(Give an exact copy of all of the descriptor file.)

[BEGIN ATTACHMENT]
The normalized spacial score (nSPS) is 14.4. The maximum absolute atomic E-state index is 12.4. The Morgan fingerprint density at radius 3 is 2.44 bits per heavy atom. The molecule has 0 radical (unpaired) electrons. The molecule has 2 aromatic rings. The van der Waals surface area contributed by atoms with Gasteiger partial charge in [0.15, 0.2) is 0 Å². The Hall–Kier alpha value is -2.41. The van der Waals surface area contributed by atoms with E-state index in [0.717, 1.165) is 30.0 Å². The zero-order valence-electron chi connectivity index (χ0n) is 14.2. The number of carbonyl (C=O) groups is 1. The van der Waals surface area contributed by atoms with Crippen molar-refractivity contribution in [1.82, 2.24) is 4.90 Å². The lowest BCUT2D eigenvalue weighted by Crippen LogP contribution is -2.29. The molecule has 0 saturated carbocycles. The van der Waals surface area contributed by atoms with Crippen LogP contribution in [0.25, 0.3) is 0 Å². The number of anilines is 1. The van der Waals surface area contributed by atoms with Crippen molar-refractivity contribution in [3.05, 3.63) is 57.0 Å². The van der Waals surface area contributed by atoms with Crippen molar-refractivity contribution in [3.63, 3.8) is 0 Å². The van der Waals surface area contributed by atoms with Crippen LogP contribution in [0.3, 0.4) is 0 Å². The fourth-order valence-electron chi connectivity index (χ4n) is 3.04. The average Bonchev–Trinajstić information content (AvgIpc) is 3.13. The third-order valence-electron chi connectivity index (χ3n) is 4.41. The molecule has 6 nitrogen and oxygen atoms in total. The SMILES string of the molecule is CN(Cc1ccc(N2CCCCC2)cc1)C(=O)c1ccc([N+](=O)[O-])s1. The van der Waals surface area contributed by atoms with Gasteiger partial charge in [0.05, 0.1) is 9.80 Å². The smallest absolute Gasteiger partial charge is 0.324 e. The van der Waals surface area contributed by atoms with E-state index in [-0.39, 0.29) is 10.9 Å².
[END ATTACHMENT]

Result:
The normalized spacial score (nSPS) is 14.4. The maximum absolute atomic E-state index is 12.4. The Morgan fingerprint density at radius 3 is 2.44 bits per heavy atom. The molecule has 0 radical (unpaired) electrons. The molecule has 2 aromatic rings. The van der Waals surface area contributed by atoms with Gasteiger partial charge in [0.15, 0.2) is 0 Å². The Hall–Kier alpha value is -2.41. The van der Waals surface area contributed by atoms with E-state index in [0.717, 1.165) is 30.0 Å². The zero-order valence-electron chi connectivity index (χ0n) is 14.2. The number of carbonyl (C=O) groups is 1. The van der Waals surface area contributed by atoms with Crippen molar-refractivity contribution in [1.82, 2.24) is 4.90 Å². The lowest BCUT2D eigenvalue weighted by Crippen LogP contribution is -2.29. The molecule has 0 saturated carbocycles. The van der Waals surface area contributed by atoms with Crippen LogP contribution in [0.25, 0.3) is 0 Å². The number of anilines is 1. The van der Waals surface area contributed by atoms with Crippen molar-refractivity contribution in [3.05, 3.63) is 57.0 Å². The van der Waals surface area contributed by atoms with Crippen molar-refractivity contribution in [3.63, 3.8) is 0 Å². The van der Waals surface area contributed by atoms with Crippen LogP contribution in [0.3, 0.4) is 0 Å². The fourth-order valence-electron chi connectivity index (χ4n) is 3.04. The average Bonchev–Trinajstić information content (AvgIpc) is 3.13. The third-order valence-electron chi connectivity index (χ3n) is 4.41. The molecule has 6 nitrogen and oxygen atoms in total. The SMILES string of the molecule is CN(Cc1ccc(N2CCCCC2)cc1)C(=O)c1ccc([N+](=O)[O-])s1. The van der Waals surface area contributed by atoms with Gasteiger partial charge in [0.05, 0.1) is 9.80 Å². The smallest absolute Gasteiger partial charge is 0.324 e. The van der Waals surface area contributed by atoms with E-state index in [-0.39, 0.29) is 10.9 Å².